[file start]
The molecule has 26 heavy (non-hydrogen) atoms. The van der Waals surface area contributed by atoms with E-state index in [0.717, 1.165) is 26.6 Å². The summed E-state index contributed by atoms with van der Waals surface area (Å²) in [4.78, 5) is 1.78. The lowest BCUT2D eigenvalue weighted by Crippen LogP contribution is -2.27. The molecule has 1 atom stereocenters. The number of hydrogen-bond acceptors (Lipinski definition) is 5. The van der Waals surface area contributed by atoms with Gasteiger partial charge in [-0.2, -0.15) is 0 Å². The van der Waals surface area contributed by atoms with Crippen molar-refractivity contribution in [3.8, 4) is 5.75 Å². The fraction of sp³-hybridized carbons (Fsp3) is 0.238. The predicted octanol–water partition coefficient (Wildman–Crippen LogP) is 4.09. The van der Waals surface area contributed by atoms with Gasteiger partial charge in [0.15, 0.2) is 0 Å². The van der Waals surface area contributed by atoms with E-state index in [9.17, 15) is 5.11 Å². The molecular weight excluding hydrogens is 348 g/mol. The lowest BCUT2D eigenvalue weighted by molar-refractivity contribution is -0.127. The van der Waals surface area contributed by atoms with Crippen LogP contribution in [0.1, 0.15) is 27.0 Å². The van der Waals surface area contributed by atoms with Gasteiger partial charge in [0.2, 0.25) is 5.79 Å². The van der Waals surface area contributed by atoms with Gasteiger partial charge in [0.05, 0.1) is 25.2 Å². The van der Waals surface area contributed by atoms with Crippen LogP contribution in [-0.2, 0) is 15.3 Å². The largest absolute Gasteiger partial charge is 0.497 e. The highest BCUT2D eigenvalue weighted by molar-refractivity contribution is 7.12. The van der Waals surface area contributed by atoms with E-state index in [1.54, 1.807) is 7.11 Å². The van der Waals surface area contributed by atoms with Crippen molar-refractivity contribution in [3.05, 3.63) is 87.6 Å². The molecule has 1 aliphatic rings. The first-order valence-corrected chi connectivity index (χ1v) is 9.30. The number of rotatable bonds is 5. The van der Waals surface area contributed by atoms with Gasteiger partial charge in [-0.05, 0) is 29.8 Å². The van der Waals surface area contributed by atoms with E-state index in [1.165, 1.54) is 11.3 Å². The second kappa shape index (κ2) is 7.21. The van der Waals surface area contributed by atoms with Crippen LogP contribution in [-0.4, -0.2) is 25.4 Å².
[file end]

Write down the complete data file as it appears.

The molecule has 26 heavy (non-hydrogen) atoms. The van der Waals surface area contributed by atoms with E-state index in [0.717, 1.165) is 26.6 Å². The summed E-state index contributed by atoms with van der Waals surface area (Å²) in [4.78, 5) is 1.78. The lowest BCUT2D eigenvalue weighted by Crippen LogP contribution is -2.27. The molecule has 1 atom stereocenters. The number of hydrogen-bond acceptors (Lipinski definition) is 5. The van der Waals surface area contributed by atoms with Gasteiger partial charge in [-0.2, -0.15) is 0 Å². The van der Waals surface area contributed by atoms with Crippen molar-refractivity contribution in [3.8, 4) is 5.75 Å². The fraction of sp³-hybridized carbons (Fsp3) is 0.238. The predicted octanol–water partition coefficient (Wildman–Crippen LogP) is 4.09. The van der Waals surface area contributed by atoms with Gasteiger partial charge in [0.15, 0.2) is 0 Å². The van der Waals surface area contributed by atoms with E-state index in [9.17, 15) is 5.11 Å². The molecular weight excluding hydrogens is 348 g/mol. The lowest BCUT2D eigenvalue weighted by molar-refractivity contribution is -0.127. The van der Waals surface area contributed by atoms with Crippen LogP contribution in [0.1, 0.15) is 27.0 Å². The van der Waals surface area contributed by atoms with Gasteiger partial charge in [0.2, 0.25) is 5.79 Å². The van der Waals surface area contributed by atoms with Gasteiger partial charge in [0.05, 0.1) is 25.2 Å². The van der Waals surface area contributed by atoms with Crippen LogP contribution in [-0.2, 0) is 15.3 Å². The largest absolute Gasteiger partial charge is 0.497 e. The highest BCUT2D eigenvalue weighted by molar-refractivity contribution is 7.12. The van der Waals surface area contributed by atoms with E-state index in [1.54, 1.807) is 7.11 Å². The van der Waals surface area contributed by atoms with Crippen molar-refractivity contribution in [3.05, 3.63) is 87.6 Å². The molecule has 1 aliphatic rings. The first-order valence-corrected chi connectivity index (χ1v) is 9.30. The number of rotatable bonds is 5. The van der Waals surface area contributed by atoms with Gasteiger partial charge in [-0.05, 0) is 29.8 Å². The van der Waals surface area contributed by atoms with E-state index in [1.165, 1.54) is 11.3 Å². The second kappa shape index (κ2) is 7.21. The van der Waals surface area contributed by atoms with Crippen LogP contribution in [-0.4, -0.2) is 25.4 Å².